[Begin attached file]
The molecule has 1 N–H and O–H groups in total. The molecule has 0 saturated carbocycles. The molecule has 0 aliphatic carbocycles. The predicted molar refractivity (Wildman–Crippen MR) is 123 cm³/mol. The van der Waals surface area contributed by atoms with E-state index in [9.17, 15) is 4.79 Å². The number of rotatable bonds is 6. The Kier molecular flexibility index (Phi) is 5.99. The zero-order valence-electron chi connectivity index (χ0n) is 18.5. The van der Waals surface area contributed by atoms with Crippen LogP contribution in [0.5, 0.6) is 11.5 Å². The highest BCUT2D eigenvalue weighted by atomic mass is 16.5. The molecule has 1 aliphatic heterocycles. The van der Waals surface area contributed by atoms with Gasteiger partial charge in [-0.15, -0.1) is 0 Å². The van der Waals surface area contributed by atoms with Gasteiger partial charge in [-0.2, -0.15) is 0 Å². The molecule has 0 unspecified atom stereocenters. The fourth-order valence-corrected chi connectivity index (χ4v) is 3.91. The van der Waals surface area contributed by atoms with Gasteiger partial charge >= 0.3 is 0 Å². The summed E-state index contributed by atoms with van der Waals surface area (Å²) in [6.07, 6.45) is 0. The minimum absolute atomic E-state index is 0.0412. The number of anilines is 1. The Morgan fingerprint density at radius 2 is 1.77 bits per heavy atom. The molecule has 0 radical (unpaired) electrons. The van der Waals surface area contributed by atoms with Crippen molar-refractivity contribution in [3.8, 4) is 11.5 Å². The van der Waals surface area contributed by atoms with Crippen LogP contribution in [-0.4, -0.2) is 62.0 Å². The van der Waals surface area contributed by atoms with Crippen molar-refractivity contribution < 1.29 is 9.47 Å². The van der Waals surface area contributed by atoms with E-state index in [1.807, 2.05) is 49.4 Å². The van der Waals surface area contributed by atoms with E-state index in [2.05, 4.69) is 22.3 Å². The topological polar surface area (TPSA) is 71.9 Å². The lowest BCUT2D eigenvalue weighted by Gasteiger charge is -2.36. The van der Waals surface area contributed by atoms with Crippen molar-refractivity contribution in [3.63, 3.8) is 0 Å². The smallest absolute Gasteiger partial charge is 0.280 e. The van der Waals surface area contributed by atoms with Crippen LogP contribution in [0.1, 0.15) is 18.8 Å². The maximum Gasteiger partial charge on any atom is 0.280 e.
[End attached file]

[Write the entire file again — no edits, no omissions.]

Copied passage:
The molecule has 1 N–H and O–H groups in total. The molecule has 0 saturated carbocycles. The molecule has 0 aliphatic carbocycles. The predicted molar refractivity (Wildman–Crippen MR) is 123 cm³/mol. The van der Waals surface area contributed by atoms with E-state index in [9.17, 15) is 4.79 Å². The number of rotatable bonds is 6. The Kier molecular flexibility index (Phi) is 5.99. The zero-order valence-electron chi connectivity index (χ0n) is 18.5. The van der Waals surface area contributed by atoms with Crippen LogP contribution in [0.5, 0.6) is 11.5 Å². The highest BCUT2D eigenvalue weighted by atomic mass is 16.5. The molecule has 1 aliphatic heterocycles. The van der Waals surface area contributed by atoms with Gasteiger partial charge in [-0.15, -0.1) is 0 Å². The van der Waals surface area contributed by atoms with Gasteiger partial charge in [-0.2, -0.15) is 0 Å². The molecule has 0 unspecified atom stereocenters. The fourth-order valence-corrected chi connectivity index (χ4v) is 3.91. The van der Waals surface area contributed by atoms with Gasteiger partial charge >= 0.3 is 0 Å². The summed E-state index contributed by atoms with van der Waals surface area (Å²) in [6.07, 6.45) is 0. The minimum absolute atomic E-state index is 0.0412. The number of anilines is 1. The Morgan fingerprint density at radius 2 is 1.77 bits per heavy atom. The molecule has 0 radical (unpaired) electrons. The van der Waals surface area contributed by atoms with Crippen molar-refractivity contribution in [3.8, 4) is 11.5 Å². The van der Waals surface area contributed by atoms with Crippen LogP contribution in [-0.4, -0.2) is 62.0 Å². The van der Waals surface area contributed by atoms with Crippen molar-refractivity contribution < 1.29 is 9.47 Å². The van der Waals surface area contributed by atoms with E-state index in [1.807, 2.05) is 49.4 Å². The van der Waals surface area contributed by atoms with E-state index in [2.05, 4.69) is 22.3 Å². The topological polar surface area (TPSA) is 71.9 Å². The lowest BCUT2D eigenvalue weighted by Gasteiger charge is -2.36. The van der Waals surface area contributed by atoms with Crippen molar-refractivity contribution in [3.63, 3.8) is 0 Å². The smallest absolute Gasteiger partial charge is 0.280 e. The van der Waals surface area contributed by atoms with Crippen LogP contribution in [0.1, 0.15) is 18.8 Å². The maximum Gasteiger partial charge on any atom is 0.280 e.